LockLock ransomware is a new virus that uses the ever popular EDA2 open-source ransomware code. The files encrypted by the virus have the “.lockedlocked” file extension. The ransomware gets its name from there. Most infected users are reportedly from China, even though the virus is in English.
LockLock Ransomware – More About the Virus
LockLock isn’t that prevalent right now. However, it’s still a dangerous virus. It likely works in the usual way – the crooks spam emails containing malicious files, archives, URLs, and other connections that infect users who click on them. The emails are likely written in English and made to looks like regular emails sent by a company bot.
LockLock ransomware Virus – Further Analysis
The virus uses AES-256, a strong encryption algorithm. AES was also utilized by the NSA (National Security Agency), which further shows its strength. The virus gets into the system, scans it and encrypts files that it deems important. Files like:
The targeted file types may be more numerous.
Once LockLock encrypts the files, it’ll add a ransom note with instructions for payment.
The Ransom Note’s Content in Text:
HELLO! YOUR COMPUTER HAS BEEN HACKED!
All files in your computer has been encrypted by RSA key You can not OPEN and READ content in file
HOW TO RESTORE ALL FILES?
Yes. I can help you and ONLY me can do it!
To UNLOCK your files you must:
1. Download tool “Decrypter LockLock virus”
2. Visit http://locklock.net and read information.
3. Enter Your Computer ID: (Open “READ_ME.TXT” on Desktop)
4. Run tools and enter Your Key then Click “Decrypt” button. DONE. ALL FILE RESTORED!
If you can not access website above, you can contact me:
– Email: [email protected]
– Skype Chat: locklockrs
The note is written in broken English, which is common for ransomware notes. Many scammers aren’t native English speakers. Domino ransomware also had an appallingly written ransom note. The scammer behind LockLock has provided email and Skype for contact. Skype isn’t a common way for cybercriminals to communicate with their victims, most prefer to communicate through email only.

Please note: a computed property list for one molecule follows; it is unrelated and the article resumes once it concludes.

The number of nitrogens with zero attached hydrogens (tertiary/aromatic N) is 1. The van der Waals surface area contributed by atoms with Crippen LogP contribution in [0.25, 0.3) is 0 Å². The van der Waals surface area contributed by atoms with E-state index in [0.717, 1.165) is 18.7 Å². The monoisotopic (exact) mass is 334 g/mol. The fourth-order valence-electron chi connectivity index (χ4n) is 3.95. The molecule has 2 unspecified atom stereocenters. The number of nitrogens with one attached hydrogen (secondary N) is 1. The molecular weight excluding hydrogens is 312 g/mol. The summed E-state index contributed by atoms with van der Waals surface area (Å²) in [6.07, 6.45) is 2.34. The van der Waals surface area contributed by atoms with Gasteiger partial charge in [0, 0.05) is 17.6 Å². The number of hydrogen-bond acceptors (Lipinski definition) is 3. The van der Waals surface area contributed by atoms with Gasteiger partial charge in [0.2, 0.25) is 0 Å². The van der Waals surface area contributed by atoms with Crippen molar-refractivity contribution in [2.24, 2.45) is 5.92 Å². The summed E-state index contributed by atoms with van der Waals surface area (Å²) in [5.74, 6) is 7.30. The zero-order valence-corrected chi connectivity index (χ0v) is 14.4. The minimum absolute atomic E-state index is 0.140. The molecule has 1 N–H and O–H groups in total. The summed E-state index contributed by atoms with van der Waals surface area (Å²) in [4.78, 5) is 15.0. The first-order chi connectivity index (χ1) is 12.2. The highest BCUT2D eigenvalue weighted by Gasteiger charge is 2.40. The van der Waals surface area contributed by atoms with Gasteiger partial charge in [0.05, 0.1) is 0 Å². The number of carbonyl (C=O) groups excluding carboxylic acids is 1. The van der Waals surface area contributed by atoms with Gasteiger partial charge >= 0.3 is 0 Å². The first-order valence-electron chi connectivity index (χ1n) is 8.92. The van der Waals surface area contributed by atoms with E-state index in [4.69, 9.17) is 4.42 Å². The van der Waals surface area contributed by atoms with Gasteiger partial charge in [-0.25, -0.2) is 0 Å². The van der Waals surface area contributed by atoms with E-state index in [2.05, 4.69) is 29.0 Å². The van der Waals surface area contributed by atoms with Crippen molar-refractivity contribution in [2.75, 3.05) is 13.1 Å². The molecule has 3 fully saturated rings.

The txt. document LockLock drops:
Victims can contact the LockLock scammer and try to bargain for a ransom price. There’s aren’t any decryption rates in the note. However, most scammers demand 1 BitCoint for the decryption key. Users aren’t advised to pay anything, as the crooks aren’t obliged to send the decryption keys after payment. Often victims pay hundreds of dollars only to be ignored by the scammers.
Another interesting thing that’s worthy of note is that the crooks have set up a YouTube channel that provides “assistance” in decrypting the files. It’s not very common for ransomware scammers to upload this type of videos.
LockLock Ransomware Virus – Summary and Conclusion
On one hand, LockLock is a typical ransomware virus. It uses a very common EDA2 code as its base, but on the other, the virus developer has chosen some unorthodox methods of communication with his victims. The YouTube channel is especially interesting, as it also shows an alternative version of the virus. The note is also very polite, wishing users “Good Luck” in the “READ_IT.txt” file of the virus.
It’s just interesting to note. This politeness is a far cry from the Noob ransomware’s taunts and insults. That doesn’t make the scammer any better, though. If your computer was encrypted by LockLock, you should search for a way to decrypt it. You may start by looking an anti-malware tool. There’s a lot of information on how to deal with malware, including ransomware on this very website.